Continuing the Knitting Toys 101 series we are now learning about the common decreases you may encounter in knitted toy patterns. I’m also sharing my favorite two new knitting books. Finally I am comparing the first fox I made to my current one, proving that practice makes better (not perfect).
I have a new weekend mantra around my house and it goes a little something like this:
Get stuff done. Have some funMe
I needed to enact this new policy because a certain man that I married has a tendency to forget to have a good time. For this weekend’s mandatory fun activity we went to the mountains and picked apples! I can hear my grandaddy’s voice in my head now! “Why in the world would you pay someone your hard earned money to pick THEIR apples?” He also loved using the word “behoove”, no one ever uses that word anymore.
There are two common types of knitting increases that you are likely to encounter when knitting toys, M1L and KLL. In this post I will show you how to do both of these and share my Autumn Acorns Dress colorwork chart. Finally I am announcing the new local maker group my friend and I have started!
Knitting increases used to scare me…a lot. I’m not really sure why. It sort of reminds me of when I was a kid and was totally convinced that something lived under my bed. The weird thing was, I was only scared of that invisible creature at night. During the day I was happy to coexist in mutual harmony, but by night I was sure the thing wanted to eat me alive.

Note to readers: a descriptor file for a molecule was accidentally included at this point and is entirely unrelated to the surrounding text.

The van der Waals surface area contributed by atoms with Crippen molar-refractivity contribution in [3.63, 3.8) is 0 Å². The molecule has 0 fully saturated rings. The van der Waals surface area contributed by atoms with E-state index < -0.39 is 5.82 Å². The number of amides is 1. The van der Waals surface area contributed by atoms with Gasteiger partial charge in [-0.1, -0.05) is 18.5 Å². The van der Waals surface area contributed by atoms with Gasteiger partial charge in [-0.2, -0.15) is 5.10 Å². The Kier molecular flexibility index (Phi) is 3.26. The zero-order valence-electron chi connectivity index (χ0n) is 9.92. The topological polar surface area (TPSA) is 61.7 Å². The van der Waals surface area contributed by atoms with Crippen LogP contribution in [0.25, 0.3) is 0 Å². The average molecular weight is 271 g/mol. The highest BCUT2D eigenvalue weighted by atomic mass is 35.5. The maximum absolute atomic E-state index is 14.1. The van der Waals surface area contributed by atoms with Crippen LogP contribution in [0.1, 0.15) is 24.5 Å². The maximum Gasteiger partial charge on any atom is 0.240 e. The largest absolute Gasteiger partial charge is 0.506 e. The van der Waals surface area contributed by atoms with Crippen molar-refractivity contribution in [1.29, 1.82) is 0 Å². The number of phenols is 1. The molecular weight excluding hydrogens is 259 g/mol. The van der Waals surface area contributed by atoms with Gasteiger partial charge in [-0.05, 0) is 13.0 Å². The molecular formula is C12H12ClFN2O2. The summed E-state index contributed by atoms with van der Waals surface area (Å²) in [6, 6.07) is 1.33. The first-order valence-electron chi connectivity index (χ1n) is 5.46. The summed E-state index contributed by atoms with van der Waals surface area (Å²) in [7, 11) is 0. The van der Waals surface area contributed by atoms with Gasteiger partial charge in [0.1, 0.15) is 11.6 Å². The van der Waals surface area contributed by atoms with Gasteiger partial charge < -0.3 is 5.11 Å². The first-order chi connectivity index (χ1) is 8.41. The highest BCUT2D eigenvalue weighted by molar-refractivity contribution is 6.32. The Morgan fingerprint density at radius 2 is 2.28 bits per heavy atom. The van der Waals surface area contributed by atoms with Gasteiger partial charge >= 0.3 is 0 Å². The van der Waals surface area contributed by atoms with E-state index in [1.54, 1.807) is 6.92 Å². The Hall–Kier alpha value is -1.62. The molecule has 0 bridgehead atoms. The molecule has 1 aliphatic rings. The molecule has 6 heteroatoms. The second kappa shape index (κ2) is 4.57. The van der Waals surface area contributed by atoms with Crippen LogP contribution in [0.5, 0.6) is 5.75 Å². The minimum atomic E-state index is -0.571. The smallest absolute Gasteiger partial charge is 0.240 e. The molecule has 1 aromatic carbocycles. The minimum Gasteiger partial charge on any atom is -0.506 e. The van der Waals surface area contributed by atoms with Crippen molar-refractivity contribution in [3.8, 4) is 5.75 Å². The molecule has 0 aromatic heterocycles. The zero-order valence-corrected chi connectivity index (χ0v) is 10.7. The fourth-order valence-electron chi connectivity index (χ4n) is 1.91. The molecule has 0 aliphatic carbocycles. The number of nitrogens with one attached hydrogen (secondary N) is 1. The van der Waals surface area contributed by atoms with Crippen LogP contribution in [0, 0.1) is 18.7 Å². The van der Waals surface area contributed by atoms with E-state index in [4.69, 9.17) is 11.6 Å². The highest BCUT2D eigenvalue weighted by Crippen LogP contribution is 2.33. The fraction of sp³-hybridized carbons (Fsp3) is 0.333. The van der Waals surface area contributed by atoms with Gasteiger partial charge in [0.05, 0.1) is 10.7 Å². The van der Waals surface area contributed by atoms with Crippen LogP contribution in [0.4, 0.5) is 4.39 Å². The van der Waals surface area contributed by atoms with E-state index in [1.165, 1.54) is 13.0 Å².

Knitting had that effect on me. I was really and truly afraid of making mistakes. It felt like the world was going to end. Now I’m more comfortable with the process and even committing those dreaded errors.
Knit and purl are the two foundational knitting stitches. You will need to learn them both to be able to knit adorable toys. But first we are going to make a pit stop for a little encouragement. Afterwards we will peek at my newly organized yarn. And finally I will share the teeny tiny vintage hangers I found at my local antique mall.
A Little Note of Encouragement
I hope you’re enjoying working on your cable cast on and that you’re finding it fairly simple to do. But this little note is for those of you who may be reading this and knitting is not coming so easily. Maybe you’re feeling frustrated and disappointed. Your hands aren’t cooperating. The videos don’t make sense. You just want to give up.
The cable cast on is a fundamental skill that you will need to master to hand knit toys. Today I’m going to show you how to do it and share a little about the importance of blocking!
Conversation with a Bunny
Bunny: So there’s a rumor going around that you want to learn how to make me.
You: Who told you that? Wait…you can talk?
Bunny: Of course I can talk! You think I’m just some dumb animal? I also heard that you think knitting toys is too hard.
You: Well that’s definitely true. It looks so complicated.
Bunny: It’s not complicated, but there are skills you need to learn. By the way, you got any carrots?
It is a well known fact that bunnies have very short attention spans so I think I’ll take over from here.